My iMac booting into WinXP

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Intel iMac Notes: The Mighty Mouse is Crippling Me

    9 May 2006, early morning

Apple’s iMac ships with the Mighty Mouse. Many people felt that Apple releasing a two button mouse was one of the harbingers of the Apocalypse — I certainly joked about it. I really wanted to like the mouse, if only because it matches the rest of my computer. Unfortunately, it has to be one of the most uncomfortable mouses I’ve used in recent memory. As a two button mouse, it sucks. Many times while playing Warcraft my right-clicks register as left-clicks because I didn’t click “right” enough for the mouse. Perhaps if Apple had indicated where the “right” mouse button was I wouldn’t have this problem. Perhaps I’m just an idiot, but I’d like to think otherwise. Getting clicks to register as right-clicks consistently invovles clicking the mouse at its right-most edge, which is uncomfortable to say the least. The squeeze button is stiff, and I don’t like using it at all. The scroll-nipple that everyone was so excited about it also horrible to use. Scrolling through a long document using this tiny little ball isn’t fun. I’m not sure who Apple designed this mouse for. As I have stated before my RSI is pretty bad, and as such you may find this mouse to be a pleasure to use; that is till you use it too much and get terrible RSI.

Update: This mouse pisses me the fuck off. I’d avoid it.

 

Intel iMac Notes: Warcraft III

   25 April 2006, early morning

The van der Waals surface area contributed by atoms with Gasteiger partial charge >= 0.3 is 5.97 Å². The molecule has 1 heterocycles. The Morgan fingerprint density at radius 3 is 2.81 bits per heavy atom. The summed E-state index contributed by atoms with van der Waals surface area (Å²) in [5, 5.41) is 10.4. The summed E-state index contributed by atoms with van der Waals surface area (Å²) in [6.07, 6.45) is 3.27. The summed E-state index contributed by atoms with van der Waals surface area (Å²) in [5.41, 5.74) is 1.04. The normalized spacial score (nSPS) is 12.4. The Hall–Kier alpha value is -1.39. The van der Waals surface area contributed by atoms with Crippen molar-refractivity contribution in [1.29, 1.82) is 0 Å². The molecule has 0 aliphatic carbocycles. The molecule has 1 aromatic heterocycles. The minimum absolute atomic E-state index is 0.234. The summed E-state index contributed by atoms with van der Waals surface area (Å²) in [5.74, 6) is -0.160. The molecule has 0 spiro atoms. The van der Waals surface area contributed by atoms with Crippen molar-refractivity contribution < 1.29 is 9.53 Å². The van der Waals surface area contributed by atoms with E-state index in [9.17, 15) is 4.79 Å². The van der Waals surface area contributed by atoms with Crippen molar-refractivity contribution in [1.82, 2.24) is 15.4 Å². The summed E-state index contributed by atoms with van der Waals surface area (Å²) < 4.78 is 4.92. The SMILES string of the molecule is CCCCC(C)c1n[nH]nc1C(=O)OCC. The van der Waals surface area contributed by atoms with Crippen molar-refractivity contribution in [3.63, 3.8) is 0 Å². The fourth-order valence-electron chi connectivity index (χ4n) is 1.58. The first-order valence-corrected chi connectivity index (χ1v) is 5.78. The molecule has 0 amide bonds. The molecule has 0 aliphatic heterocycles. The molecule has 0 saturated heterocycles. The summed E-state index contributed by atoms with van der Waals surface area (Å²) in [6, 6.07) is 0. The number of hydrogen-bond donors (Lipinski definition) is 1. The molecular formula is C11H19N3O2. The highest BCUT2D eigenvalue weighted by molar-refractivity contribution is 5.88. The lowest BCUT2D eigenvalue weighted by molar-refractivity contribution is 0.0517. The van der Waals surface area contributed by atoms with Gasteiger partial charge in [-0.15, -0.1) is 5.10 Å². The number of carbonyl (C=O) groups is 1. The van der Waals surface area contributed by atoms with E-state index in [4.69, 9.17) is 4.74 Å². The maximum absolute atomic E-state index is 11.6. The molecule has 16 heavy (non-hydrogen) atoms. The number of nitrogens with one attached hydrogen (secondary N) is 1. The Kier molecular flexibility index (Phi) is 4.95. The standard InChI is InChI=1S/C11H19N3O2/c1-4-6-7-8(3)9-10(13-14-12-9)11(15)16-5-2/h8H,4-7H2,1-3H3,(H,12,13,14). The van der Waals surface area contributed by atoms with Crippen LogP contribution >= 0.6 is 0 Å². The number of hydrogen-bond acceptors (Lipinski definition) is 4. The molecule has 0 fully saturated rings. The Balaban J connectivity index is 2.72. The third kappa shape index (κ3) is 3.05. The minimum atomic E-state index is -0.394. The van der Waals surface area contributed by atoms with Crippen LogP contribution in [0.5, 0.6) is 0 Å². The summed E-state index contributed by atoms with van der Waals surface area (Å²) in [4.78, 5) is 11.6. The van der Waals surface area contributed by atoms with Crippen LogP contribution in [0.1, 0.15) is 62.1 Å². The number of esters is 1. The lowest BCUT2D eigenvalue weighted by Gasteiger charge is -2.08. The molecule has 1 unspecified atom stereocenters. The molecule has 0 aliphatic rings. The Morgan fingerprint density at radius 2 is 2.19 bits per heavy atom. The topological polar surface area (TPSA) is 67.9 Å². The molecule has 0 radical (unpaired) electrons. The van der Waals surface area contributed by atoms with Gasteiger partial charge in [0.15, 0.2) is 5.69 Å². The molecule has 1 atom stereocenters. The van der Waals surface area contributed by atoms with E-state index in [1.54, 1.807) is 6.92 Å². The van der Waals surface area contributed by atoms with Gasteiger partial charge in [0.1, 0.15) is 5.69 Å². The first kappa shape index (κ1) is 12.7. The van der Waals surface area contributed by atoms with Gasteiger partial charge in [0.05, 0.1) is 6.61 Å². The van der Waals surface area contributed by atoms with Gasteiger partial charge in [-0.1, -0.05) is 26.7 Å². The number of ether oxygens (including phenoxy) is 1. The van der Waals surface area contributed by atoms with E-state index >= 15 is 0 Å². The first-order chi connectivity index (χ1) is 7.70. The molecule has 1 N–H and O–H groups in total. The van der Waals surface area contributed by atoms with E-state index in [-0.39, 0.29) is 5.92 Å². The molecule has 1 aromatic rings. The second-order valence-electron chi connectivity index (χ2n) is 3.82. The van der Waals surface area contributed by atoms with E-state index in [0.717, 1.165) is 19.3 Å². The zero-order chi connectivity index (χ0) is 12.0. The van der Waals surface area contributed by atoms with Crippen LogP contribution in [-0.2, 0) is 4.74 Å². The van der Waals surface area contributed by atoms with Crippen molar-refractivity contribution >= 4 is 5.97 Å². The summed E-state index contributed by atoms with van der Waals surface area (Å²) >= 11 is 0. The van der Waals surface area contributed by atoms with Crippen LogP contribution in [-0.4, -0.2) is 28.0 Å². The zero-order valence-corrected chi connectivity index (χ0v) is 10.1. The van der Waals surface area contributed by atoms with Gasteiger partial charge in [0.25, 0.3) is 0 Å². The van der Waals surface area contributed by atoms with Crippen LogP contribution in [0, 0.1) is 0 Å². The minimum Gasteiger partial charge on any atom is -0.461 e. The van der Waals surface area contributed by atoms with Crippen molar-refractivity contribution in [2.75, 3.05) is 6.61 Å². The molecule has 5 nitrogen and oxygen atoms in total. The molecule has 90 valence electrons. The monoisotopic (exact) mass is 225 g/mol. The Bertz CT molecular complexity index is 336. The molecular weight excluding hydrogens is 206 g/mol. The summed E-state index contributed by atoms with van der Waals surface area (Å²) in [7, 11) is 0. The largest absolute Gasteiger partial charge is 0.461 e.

Yesterday, after work, I picked up a copy of the Warcraft III Battle Chest, which has the original game, the expansion, and some strategy guides for the two games. I had played through part of the game with my cousins while in Sydney, and thought it was pretty fun. I hadn’t played Warcraft in a long time. Warcraft II wouldn’t run on my 486 (with 4 megs of RAM). There is this whole of computer games I missed out on since I replaced my 486 with a Powerbook 5300cs. I think my iMac looks like it could be a good computer game box, were it not for the fact it’s a Mac. Mind you, Bootcamp may change the Mac gaming landscape — by letting Mac users revel in the Windows gaming landscape. I digress. I was quite impressed with how well the game ran on the iMac, despite it not being a Universal Binary. (Mind you, the game is 3-4 years old now.) I can run the game with all the video settings maxed out, and at my screens native resolution of 1680 by 1050. The game play is very smooth. I have noticed one hiccup, however: In most (all) cases so far, switching from the game to a video works, but you can see the finder flash in to view; switching from a video back to the game leaves the game in windowed mode, not full screen mode. Despite this, the game runs great, and has been fun to play thus far. Anyone else have Warcraft?